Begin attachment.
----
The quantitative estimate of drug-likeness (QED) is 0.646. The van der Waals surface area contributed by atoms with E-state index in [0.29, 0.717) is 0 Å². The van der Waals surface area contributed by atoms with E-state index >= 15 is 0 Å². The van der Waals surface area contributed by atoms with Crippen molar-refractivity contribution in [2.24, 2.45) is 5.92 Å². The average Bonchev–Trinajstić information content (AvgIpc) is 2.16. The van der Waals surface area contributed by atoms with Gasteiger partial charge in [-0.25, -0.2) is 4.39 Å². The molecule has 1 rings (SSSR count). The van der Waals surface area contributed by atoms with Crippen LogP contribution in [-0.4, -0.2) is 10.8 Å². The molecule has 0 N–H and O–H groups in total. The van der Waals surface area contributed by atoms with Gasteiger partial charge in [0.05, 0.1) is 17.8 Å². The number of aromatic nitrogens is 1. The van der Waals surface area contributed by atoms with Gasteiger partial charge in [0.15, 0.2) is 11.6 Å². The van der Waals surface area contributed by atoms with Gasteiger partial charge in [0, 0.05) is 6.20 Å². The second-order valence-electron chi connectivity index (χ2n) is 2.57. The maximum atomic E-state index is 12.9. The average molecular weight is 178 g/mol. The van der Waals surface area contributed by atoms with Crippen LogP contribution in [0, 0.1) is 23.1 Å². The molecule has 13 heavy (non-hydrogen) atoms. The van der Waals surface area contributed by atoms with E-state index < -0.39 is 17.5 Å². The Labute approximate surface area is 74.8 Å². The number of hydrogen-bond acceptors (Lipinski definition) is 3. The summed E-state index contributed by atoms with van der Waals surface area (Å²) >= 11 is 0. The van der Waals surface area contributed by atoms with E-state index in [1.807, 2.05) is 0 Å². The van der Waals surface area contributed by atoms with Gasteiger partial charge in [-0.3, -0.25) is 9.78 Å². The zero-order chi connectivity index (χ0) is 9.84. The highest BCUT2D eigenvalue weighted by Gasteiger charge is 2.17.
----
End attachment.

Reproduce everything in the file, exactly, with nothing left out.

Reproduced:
The quantitative estimate of drug-likeness (QED) is 0.646. The van der Waals surface area contributed by atoms with E-state index in [0.29, 0.717) is 0 Å². The van der Waals surface area contributed by atoms with E-state index >= 15 is 0 Å². The van der Waals surface area contributed by atoms with Crippen molar-refractivity contribution in [2.24, 2.45) is 5.92 Å². The average Bonchev–Trinajstić information content (AvgIpc) is 2.16. The van der Waals surface area contributed by atoms with Gasteiger partial charge in [-0.25, -0.2) is 4.39 Å². The molecule has 1 rings (SSSR count). The van der Waals surface area contributed by atoms with Crippen LogP contribution in [-0.4, -0.2) is 10.8 Å². The molecule has 0 N–H and O–H groups in total. The van der Waals surface area contributed by atoms with Gasteiger partial charge in [0.05, 0.1) is 17.8 Å². The number of aromatic nitrogens is 1. The van der Waals surface area contributed by atoms with Gasteiger partial charge in [0.15, 0.2) is 11.6 Å². The van der Waals surface area contributed by atoms with Gasteiger partial charge in [0, 0.05) is 6.20 Å². The second-order valence-electron chi connectivity index (χ2n) is 2.57. The maximum atomic E-state index is 12.9. The average molecular weight is 178 g/mol. The van der Waals surface area contributed by atoms with Crippen LogP contribution in [0, 0.1) is 23.1 Å². The molecule has 13 heavy (non-hydrogen) atoms. The van der Waals surface area contributed by atoms with E-state index < -0.39 is 17.5 Å². The Labute approximate surface area is 74.8 Å². The number of hydrogen-bond acceptors (Lipinski definition) is 3. The summed E-state index contributed by atoms with van der Waals surface area (Å²) >= 11 is 0. The van der Waals surface area contributed by atoms with E-state index in [1.807, 2.05) is 0 Å². The van der Waals surface area contributed by atoms with Gasteiger partial charge in [-0.3, -0.25) is 9.78 Å². The zero-order chi connectivity index (χ0) is 9.84. The highest BCUT2D eigenvalue weighted by Gasteiger charge is 2.17.